Prom season is here. In fact, junior prom for Pilgrim High School students is on Friday, with the senior prom happening next week on the 24th. It is an event that, for many high schoolers, transcends a simple dance – something that is built up as the ultimate social experience and has been immortalized as among the most important high school experiences through countless iconic films and television shows.
On top of that existential pressure, students must also worry about being able to afford the ticket to go, and often must ask their families for help to afford the rental of a dress or suit that can range anywhere from hundreds to thousands of dollars, depending on the brand and style.
This adds up to a possibly deflating or embarrassing experience for students who come from modest economic means, or for those whose families are struggling. They’re left with two options – to forego the prom and miss out on something that they’re told through popular media is crucially important, or to plead with parents to find some way to carve out enough money to make sure they can participate.
But Heidi Fanion, Warwick’s most tenured social worker, provides a third choice.
For the second year now, Fanion has filled her office at Pilgrim with dozens of dresses – 52 at the time of this writing, in fact – and is offering them for the unbeatable price of free to anybody who needs one.
She calls the endeavor “Heidi’s Boutique,” and with a mannequin set up outside the office (a donation from her friend Margaret, whom she named Francesca) that is adorned with new dresses on a rotating basis, plus a makeshift changing area created with privacy screens she brought in on her own, it’s as close to a high-end dress boutique experience as you can get within a school.
“I've talked to a lot of students and it's taken a lot for them just to be able to get a ticket, let alone what else goes with it,” Fanion said, with racks full of dresses accenting her office in a rainbow of flair.
With a ticket price to prom going for $75, and dresses and suits costing hundreds of dollars, Fanion said that offering the dresses for free can take care of the most expensive item on the list to enable more students to attend. She encourages even students who can perhaps afford a dress on their own to inquire about the free dresses.
“If you're able to get one here, you can save your money for a ticket or something else, or you can spread the word and let somebody who might not know or might not have money to come on in,” she said.
These aren’t bargain bin dresses either, Fanion stresses. The lowest ticket item is a clearance find that would cost $99 to buy. Most of the other dresses, and she has them available in every size from 0 to 24, range in retail price from $450 to $750. Fanion received them via donation from a community action group in Pawtucket, and it has grown significantly since last year.
“I need the Ellen DeGeneres show to donate a POD or something,” she joked, talking about where she would store the dresses if the collection continues to grow.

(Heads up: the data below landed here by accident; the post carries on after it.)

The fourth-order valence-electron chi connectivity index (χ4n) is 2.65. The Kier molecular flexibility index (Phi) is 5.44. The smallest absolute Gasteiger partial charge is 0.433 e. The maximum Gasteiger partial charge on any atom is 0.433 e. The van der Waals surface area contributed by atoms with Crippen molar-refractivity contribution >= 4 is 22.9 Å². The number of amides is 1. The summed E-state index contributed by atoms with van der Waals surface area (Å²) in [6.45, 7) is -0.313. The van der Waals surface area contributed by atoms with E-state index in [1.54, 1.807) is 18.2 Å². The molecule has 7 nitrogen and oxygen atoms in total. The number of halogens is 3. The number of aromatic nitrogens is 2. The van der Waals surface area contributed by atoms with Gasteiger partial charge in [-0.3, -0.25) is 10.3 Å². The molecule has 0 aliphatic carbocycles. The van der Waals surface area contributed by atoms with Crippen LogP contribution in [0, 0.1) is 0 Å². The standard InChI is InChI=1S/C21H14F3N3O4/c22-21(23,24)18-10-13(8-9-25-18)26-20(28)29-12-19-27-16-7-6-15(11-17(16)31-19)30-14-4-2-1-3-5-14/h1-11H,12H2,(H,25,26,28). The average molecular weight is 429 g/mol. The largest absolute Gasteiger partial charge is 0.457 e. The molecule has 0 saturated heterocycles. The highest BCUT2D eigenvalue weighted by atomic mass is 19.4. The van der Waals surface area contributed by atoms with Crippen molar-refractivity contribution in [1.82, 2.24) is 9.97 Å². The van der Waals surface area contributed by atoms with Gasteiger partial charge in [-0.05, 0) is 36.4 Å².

Fanion has been at Pilgrim going on four years now, and has been in Warwick for over 20 years. Her philanthropic efforts to help students in need goes beyond glamming them up for prom, too.
Since 2008, back when she was splitting time between four different elementary schools, she has also been operating her own personal pantry called Heidi’s Helping Hands, which supplies every different hygienic product imaginable, from toothpaste and deodorant to diapers and toilet paper – everything that cannot be purchased by an EBT card.
Fanion has a stockpile of over 3,000 of these items in large cabinets in her office. She puts out a basket of commonly-needed items, like deodorant, for anyone to grab as needed – which is helpful for many, she says, as her office is located right down the hall from the gym.
The pantry items are available to any student throughout the district, and families can send a wish list to Fanion of items that are most needed. It is a fitting option to go along with the prom dress endeavor.
“If I can do one thing for a student to be able to go [to prom], well this is it,” she said. “If they need some shampoo and some soap and deodorant to go along with it, well then they've got that too. If they want to go, I want them to feel as comfortable and refreshed as they can be.”
Fanion said the boutique will remain open up until the day of senior prom, May 24, but she urges any student without a dress to inquire sooner rather than later, as alterations might need to be made on the dress. There are also a limited number of suits available as well, although that’s an area she’s hoping to expand upon in terms of available options in future years. All items may also be available to Toll Gate High School students as well, they simply need to reach out.
Moving forward, Fanion hopes that the boutique can continue to grow, and that perhaps even a student can take on helping with the operations. Throughout the years, she has always identified with students whose families are under financial stress, and providing this option is one way to ease that burden, especially for such an important and costly event.
“I think I've always been this way,” she said of her philanthropy. “There's always a need. You and I both are one paycheck away from being in need too at any given time. I've always believed that and I've always felt that.”
Whether you need a new toothbrush, a stick of deodorant or a radiant gown for prom night, contact Heidi Fanion to set up an appointment at 401-298-6590 or at firstname.lastname@example.org.